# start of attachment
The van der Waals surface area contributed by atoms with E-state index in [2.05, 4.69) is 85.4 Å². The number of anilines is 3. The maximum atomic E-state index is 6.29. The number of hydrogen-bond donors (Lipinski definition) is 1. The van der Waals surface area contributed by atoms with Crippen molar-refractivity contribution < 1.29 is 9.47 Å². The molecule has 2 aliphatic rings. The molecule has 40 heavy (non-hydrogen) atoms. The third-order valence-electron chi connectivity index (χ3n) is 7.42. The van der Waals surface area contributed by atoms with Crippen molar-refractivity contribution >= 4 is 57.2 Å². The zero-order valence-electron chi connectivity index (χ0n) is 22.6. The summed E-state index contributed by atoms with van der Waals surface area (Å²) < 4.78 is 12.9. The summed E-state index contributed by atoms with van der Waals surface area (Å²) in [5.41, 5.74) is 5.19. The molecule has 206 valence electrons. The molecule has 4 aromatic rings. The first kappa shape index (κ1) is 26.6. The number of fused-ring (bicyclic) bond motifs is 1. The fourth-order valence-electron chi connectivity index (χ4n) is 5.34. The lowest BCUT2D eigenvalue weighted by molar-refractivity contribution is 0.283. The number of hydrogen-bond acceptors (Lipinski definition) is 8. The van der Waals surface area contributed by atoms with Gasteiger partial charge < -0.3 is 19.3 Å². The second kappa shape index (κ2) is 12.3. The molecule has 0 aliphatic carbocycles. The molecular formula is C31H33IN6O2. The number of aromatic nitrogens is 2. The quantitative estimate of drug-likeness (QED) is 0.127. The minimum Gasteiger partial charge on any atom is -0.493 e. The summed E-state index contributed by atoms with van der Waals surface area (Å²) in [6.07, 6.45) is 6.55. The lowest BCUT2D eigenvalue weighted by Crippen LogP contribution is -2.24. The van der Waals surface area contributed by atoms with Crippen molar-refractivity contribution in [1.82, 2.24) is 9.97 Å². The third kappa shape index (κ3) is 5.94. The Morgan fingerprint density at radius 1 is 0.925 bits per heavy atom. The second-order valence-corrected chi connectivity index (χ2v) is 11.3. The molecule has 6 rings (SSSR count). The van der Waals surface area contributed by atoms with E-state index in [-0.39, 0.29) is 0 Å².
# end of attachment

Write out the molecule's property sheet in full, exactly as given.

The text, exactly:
The van der Waals surface area contributed by atoms with E-state index in [2.05, 4.69) is 85.4 Å². The number of anilines is 3. The maximum atomic E-state index is 6.29. The number of hydrogen-bond donors (Lipinski definition) is 1. The van der Waals surface area contributed by atoms with Crippen molar-refractivity contribution < 1.29 is 9.47 Å². The molecule has 2 aliphatic rings. The molecule has 40 heavy (non-hydrogen) atoms. The third-order valence-electron chi connectivity index (χ3n) is 7.42. The van der Waals surface area contributed by atoms with Crippen molar-refractivity contribution >= 4 is 57.2 Å². The zero-order valence-electron chi connectivity index (χ0n) is 22.6. The summed E-state index contributed by atoms with van der Waals surface area (Å²) < 4.78 is 12.9. The summed E-state index contributed by atoms with van der Waals surface area (Å²) in [5.41, 5.74) is 5.19. The molecule has 206 valence electrons. The molecule has 4 aromatic rings. The first kappa shape index (κ1) is 26.6. The number of fused-ring (bicyclic) bond motifs is 1. The fourth-order valence-electron chi connectivity index (χ4n) is 5.34. The lowest BCUT2D eigenvalue weighted by molar-refractivity contribution is 0.283. The number of hydrogen-bond acceptors (Lipinski definition) is 8. The van der Waals surface area contributed by atoms with Gasteiger partial charge < -0.3 is 19.3 Å². The second kappa shape index (κ2) is 12.3. The molecule has 0 aliphatic carbocycles. The molecular formula is C31H33IN6O2. The number of aromatic nitrogens is 2. The quantitative estimate of drug-likeness (QED) is 0.127. The minimum Gasteiger partial charge on any atom is -0.493 e. The summed E-state index contributed by atoms with van der Waals surface area (Å²) in [6.07, 6.45) is 6.55. The lowest BCUT2D eigenvalue weighted by Crippen LogP contribution is -2.24. The van der Waals surface area contributed by atoms with Crippen molar-refractivity contribution in [1.82, 2.24) is 9.97 Å². The third kappa shape index (κ3) is 5.94. The Morgan fingerprint density at radius 1 is 0.925 bits per heavy atom. The second-order valence-corrected chi connectivity index (χ2v) is 11.3. The molecule has 6 rings (SSSR count). The van der Waals surface area contributed by atoms with E-state index in [-0.39, 0.29) is 0 Å².